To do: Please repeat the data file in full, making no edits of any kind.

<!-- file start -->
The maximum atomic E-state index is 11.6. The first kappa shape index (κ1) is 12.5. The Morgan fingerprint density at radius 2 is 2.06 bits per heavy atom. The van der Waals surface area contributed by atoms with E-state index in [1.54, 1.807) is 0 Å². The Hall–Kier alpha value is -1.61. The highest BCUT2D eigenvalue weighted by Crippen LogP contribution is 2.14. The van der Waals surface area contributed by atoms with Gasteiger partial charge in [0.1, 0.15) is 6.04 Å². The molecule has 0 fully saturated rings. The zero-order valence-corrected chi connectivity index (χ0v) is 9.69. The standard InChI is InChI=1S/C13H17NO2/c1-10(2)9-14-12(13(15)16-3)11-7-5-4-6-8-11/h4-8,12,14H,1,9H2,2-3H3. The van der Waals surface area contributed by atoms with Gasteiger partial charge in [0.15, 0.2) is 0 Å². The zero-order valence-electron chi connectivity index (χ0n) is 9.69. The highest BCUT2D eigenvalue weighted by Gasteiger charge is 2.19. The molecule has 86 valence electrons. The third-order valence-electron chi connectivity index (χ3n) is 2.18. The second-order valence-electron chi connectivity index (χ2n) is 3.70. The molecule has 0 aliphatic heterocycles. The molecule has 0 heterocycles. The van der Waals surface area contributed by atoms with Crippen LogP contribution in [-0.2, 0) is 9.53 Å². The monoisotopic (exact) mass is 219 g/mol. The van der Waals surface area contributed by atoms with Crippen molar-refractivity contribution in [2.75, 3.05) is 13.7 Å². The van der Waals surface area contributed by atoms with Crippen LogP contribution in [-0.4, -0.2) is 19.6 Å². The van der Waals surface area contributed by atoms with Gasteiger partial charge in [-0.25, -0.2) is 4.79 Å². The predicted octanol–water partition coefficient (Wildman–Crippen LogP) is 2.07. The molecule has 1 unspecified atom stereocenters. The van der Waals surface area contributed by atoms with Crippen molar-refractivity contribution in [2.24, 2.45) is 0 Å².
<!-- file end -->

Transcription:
The maximum atomic E-state index is 11.6. The first kappa shape index (κ1) is 12.5. The Morgan fingerprint density at radius 2 is 2.06 bits per heavy atom. The van der Waals surface area contributed by atoms with E-state index in [1.54, 1.807) is 0 Å². The Hall–Kier alpha value is -1.61. The highest BCUT2D eigenvalue weighted by Crippen LogP contribution is 2.14. The van der Waals surface area contributed by atoms with Gasteiger partial charge in [0.1, 0.15) is 6.04 Å². The molecule has 0 fully saturated rings. The zero-order valence-corrected chi connectivity index (χ0v) is 9.69. The standard InChI is InChI=1S/C13H17NO2/c1-10(2)9-14-12(13(15)16-3)11-7-5-4-6-8-11/h4-8,12,14H,1,9H2,2-3H3. The van der Waals surface area contributed by atoms with Gasteiger partial charge in [0.15, 0.2) is 0 Å². The zero-order valence-electron chi connectivity index (χ0n) is 9.69. The highest BCUT2D eigenvalue weighted by Gasteiger charge is 2.19. The molecule has 86 valence electrons. The third-order valence-electron chi connectivity index (χ3n) is 2.18. The second-order valence-electron chi connectivity index (χ2n) is 3.70. The molecule has 0 aliphatic heterocycles. The molecule has 0 heterocycles. The van der Waals surface area contributed by atoms with Crippen LogP contribution in [-0.2, 0) is 9.53 Å². The monoisotopic (exact) mass is 219 g/mol. The van der Waals surface area contributed by atoms with Crippen molar-refractivity contribution in [2.75, 3.05) is 13.7 Å². The van der Waals surface area contributed by atoms with Crippen LogP contribution in [-0.4, -0.2) is 19.6 Å². The van der Waals surface area contributed by atoms with Gasteiger partial charge in [-0.25, -0.2) is 4.79 Å². The predicted octanol–water partition coefficient (Wildman–Crippen LogP) is 2.07. The molecule has 1 unspecified atom stereocenters. The van der Waals surface area contributed by atoms with Crippen molar-refractivity contribution in [2.24, 2.45) is 0 Å².